December 5, 2002
By Katherine Morris
Bonnie Sue Hickson has battled multiple sclerosis for most of her adult life.
But from her list of accomplishments and upbeat attitude, you'd never know it.
The longtime Truckee resident has used her disease as a catalyst for her efforts to help others. Aside from peer counseling and educating on MS, she's been a driving force in bringing wheelchair tennis, as well as services for the disabled and their loved ones, to the area.
When Bobbi Specht was pregnant with her third child, poor weather conditions were the least of her worries, with a summertime due date. Sure enough, it was blizzard conditions when went into labor on June 17, 1982.
She loves living in Truckee, though, and has continued to do her part in the community through arts programs, school bond measures and "Special Friends," a program that partners elementary school children with an adult friend they can talk to.
The aforementioned are just two of the 30 exceptional Truckee women profiled in a 90-page new book, "Women of Truckee Making History: A collection of Profiles of Some of the Exceptional and Dedicated Women of Truckee," scheduled to hit the shelves sometime a week or two. A special release party will be held on the evening of Dec. 12.
The book, which was compiled, designed and edited by two active Truckee women, Parvin Darabi and Lydia Sparksworthy, celebrates local women for their contributions to the community.
"Every other year, the local chapter of the AAUW puts on a 'Women in History' show in which members dress up like different historical women and go into the schools to talk about them," said Darabi, a local author, human rights activist and lecturer. "In 2000, I watched this program and thought, 'This is a great project, but why do we always wait until women are dead before we honor them?'"
"There are so many women in this community that volunteer their time to help others," Darabi added. "Without their work, we would not be where we are today as a community. Why not write about them?"
Not long after, Darabi began kicking the idea for the book around town and quickly signed on Sparksworthy, who has managed the Bookshelf at Hooligan Rocks for several years, to help with what would become an extensive 18-month project.
"First, we sat down and made up a list of 40-45 women that we wanted to include," Sparksworthy said. "Some were people that we knew, others were women we'd heard about through word-of-mouth."
"When generating the list of women, we focused on those who volunteer or have helped others through their profession - those who really go above and beyond the nine to five," Darabi added.
From there, the pair sent out letters to candidates to see if they'd be interested in participating.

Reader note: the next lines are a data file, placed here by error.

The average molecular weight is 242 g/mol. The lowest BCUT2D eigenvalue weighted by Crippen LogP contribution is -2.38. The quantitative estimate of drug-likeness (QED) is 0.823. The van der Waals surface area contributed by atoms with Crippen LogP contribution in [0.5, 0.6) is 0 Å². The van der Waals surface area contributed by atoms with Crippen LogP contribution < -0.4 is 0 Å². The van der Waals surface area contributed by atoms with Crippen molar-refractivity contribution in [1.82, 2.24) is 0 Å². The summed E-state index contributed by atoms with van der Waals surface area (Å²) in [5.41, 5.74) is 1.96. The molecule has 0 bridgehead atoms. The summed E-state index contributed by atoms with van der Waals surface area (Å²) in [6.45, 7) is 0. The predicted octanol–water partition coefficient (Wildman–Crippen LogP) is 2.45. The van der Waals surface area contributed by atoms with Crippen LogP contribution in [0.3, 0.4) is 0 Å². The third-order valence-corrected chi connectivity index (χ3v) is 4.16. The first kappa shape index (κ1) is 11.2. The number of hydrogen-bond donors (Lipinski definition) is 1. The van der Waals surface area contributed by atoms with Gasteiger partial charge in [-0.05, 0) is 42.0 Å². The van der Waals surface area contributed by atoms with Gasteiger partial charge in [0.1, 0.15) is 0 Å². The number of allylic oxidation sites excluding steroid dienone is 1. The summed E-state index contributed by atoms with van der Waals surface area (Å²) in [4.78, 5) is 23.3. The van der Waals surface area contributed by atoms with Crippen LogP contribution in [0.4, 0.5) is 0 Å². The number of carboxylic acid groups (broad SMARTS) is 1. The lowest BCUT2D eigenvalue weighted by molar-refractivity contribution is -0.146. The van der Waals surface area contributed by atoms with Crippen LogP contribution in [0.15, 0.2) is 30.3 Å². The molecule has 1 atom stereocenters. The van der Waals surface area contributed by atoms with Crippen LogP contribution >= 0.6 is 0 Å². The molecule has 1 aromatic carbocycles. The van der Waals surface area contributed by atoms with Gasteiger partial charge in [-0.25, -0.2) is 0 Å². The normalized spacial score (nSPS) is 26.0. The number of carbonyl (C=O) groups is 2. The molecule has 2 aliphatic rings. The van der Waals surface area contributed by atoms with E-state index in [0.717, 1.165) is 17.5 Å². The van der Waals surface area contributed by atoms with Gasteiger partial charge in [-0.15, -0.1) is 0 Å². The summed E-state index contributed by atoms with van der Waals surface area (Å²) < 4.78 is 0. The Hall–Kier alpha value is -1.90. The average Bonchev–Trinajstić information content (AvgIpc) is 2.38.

"We had a good response overall," Darabi said. "Some didn't answer, some declined and some said they felt as though they weren't worthy."
"Women never value their own worth," Darabi added shaking her head.
Although the project was not an easy one, both said they found the interviewing process fascinating and inspiring.
"Every single story was so amazing - just hearing the things that these women had done and were doing, as well as the difficulties they'd had to overcome."
"It was great," Sparksworthy said. "Some of these people, you thought you knew, but [the interviews] allowed me to learn so much more."
Darabi was also amazed at the openness of the women to share their personal, often difficult stories.
The authors said they were amazed by the strong common themes they found throughout the women selected.
"All of the women felt that Truckee is a real place, a real community and town," Darabi said. "All were concerned with development and with the future of the town with that development. They're afraid we might lose that tight-knit community feeling."
Other common concerns included rising housing costs, with locals being pushed out of the area, particularly young families that can't survive here financially.
"Everyone we spoke with wanted to be here in Truckee more than anywhere else," Sparksworthy said. "Even those that came here unwillingly in the beginning, said they were won over by the town very quickly."
Both authors stressed that they hope this book will be the first of many volumes to come, as many exceptional women were left out of this round.
"In Truckee, we have quite a pool of exceptional women to choose from. "We couldn't do more than 30 this time though. We wanted something that we could put our arms around and finish. It would have taken us too long if we'd tried to do anymore. I mean, this one took us about 18 months to complete."
"Nobody toots their own horn here, and that was one of the reasons that we needed this book," Sparksworthy added.
The book is being published by the Dr. Homa Darabi Foundation, a non-profit focused on human rights issues, namely for women. Parvin Darabi started the foundation in memory of her sister, who self-immolated in 1994 in Iran to protest inhumane treatment of women in her country.
"These women we've profiled are role models for students," Darabi said. "Especially since many kids know these women, for kids to be able to look up to these women in their everyday lives, is really great. They have good messages and encourage people to just go for it."
"The things that these women have done are an important part of the
history of this town," she added. "It's a great coffee table book. It should
be in every local business, lobby or coffee table in town."
© 2002, Copyright Sierra Sun